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Recent management and organizational research has frequently noted the complex nature of workplace resistance, and commented upon the difficulties attending scholarly efforts to theorize resistance in organizations (Hodson, 1995; Jermier, Knights, & Nord, 1994a; Prasad & Prasad, 1998, 2000, 2001). The objective of this chapter is to explore the limits/margins of current management scholarship on workplace resistance by means of drawing upon certain aspects of resistance theory that have received attention in postcolonial theory and criticism. In so doing, the chapter seeks to direct scholarly focus toward new—and hitherto relatively unexplored— areas of complexity that may surround management researchers’ endeavors aimed at theorizing resistance in organizations. Toward that end, the chapter especially looks at two features often found in postcolonial theoretic meditations on resistance—(a) the notion of “unconscious resistance,” and (b) ideas of ambivalence, mimicry, hybridity, and so on and their significance for resistance—and examines the questions, issues, concerns, and dilemmas that they seem to raise for organizational scholars engaged in researching workplace resistance.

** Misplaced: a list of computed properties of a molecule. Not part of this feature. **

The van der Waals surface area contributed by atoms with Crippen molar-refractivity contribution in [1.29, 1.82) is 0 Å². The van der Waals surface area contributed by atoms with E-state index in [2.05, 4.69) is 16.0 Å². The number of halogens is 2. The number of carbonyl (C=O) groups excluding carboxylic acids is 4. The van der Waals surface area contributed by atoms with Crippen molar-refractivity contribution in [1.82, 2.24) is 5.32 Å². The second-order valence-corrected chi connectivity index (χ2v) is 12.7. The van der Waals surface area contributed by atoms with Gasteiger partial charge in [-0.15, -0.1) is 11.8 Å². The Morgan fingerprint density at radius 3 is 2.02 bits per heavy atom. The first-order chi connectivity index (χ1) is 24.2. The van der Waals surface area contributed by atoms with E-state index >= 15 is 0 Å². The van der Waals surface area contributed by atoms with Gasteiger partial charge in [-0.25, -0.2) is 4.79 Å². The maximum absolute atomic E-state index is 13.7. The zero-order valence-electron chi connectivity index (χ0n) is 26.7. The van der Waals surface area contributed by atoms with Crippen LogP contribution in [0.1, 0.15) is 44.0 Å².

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The notion of organizational control has been a constant theme in the construction and representations of euromodern1 organizations. The discourse of control has been justified in organizational theory on a variety of counts, such as the need to eliminate stubborn “soldiering” by recalcitrant employees (Taylor, 1911), the inducement of collaborative enterprise (Barnard, 1938), the curtailment of opportunist practices in organizational transactions (Williamson, 1985), the management of bounded rationality (Simon, 1957), the development of adaptive mechanisms (Hannan & Freeman, 1977), the facilitation of diverse organizational conversations (Srivastava & Cooperrider, 1990), the management of organizational knowledge (Davenport & Prusak, 1998), or even the need to create a paradigmatic consensus in organizational research (Pfeffer, 1993). On the other hand, mainstream theories of organizational control have been critiqued as being coercive (Braverman, 1974), insensitive to noncontractual trust-based control systems (Perrow, 1979), or unmindful of the fundamental causal determinants of conflict (Jermier, Knights, & Nord, 1994). Scholars have pointed to the enacted nature of organizational reality (Weick, 1979), the constructed nature of academic practices (Canella & Paetzold, 1994), and the anthropocentric biases that have dominated management research (Shrivastava, 1996), thereby seeking to destabilize the platform of positivism on which much of the mainstream discourse of organizational control stands.